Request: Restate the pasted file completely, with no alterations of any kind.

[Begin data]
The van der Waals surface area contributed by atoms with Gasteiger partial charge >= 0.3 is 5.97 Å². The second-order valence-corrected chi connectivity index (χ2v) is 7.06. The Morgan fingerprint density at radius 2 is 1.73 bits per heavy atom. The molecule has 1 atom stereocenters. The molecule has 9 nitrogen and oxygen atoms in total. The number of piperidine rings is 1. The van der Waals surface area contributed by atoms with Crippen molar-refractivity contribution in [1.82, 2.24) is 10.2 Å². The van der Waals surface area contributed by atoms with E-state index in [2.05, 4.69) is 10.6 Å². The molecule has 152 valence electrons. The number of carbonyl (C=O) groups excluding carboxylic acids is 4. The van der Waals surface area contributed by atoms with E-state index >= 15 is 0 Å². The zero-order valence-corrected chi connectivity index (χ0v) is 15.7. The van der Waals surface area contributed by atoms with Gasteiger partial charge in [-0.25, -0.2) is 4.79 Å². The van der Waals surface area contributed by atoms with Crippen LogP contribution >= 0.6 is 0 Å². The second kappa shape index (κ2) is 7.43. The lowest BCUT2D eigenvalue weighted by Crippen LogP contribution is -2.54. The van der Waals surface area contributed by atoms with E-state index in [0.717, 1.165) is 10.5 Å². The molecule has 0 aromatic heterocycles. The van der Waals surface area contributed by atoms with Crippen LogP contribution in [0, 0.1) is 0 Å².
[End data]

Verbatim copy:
The van der Waals surface area contributed by atoms with Gasteiger partial charge >= 0.3 is 5.97 Å². The second-order valence-corrected chi connectivity index (χ2v) is 7.06. The Morgan fingerprint density at radius 2 is 1.73 bits per heavy atom. The molecule has 1 atom stereocenters. The molecule has 9 nitrogen and oxygen atoms in total. The number of piperidine rings is 1. The van der Waals surface area contributed by atoms with Crippen molar-refractivity contribution in [1.82, 2.24) is 10.2 Å². The van der Waals surface area contributed by atoms with E-state index in [2.05, 4.69) is 10.6 Å². The molecule has 152 valence electrons. The number of carbonyl (C=O) groups excluding carboxylic acids is 4. The van der Waals surface area contributed by atoms with E-state index >= 15 is 0 Å². The zero-order valence-corrected chi connectivity index (χ0v) is 15.7. The van der Waals surface area contributed by atoms with Gasteiger partial charge in [-0.25, -0.2) is 4.79 Å². The van der Waals surface area contributed by atoms with Crippen LogP contribution >= 0.6 is 0 Å². The second kappa shape index (κ2) is 7.43. The lowest BCUT2D eigenvalue weighted by Crippen LogP contribution is -2.54. The van der Waals surface area contributed by atoms with E-state index in [0.717, 1.165) is 10.5 Å². The molecule has 0 aromatic heterocycles. The van der Waals surface area contributed by atoms with Crippen LogP contribution in [0, 0.1) is 0 Å².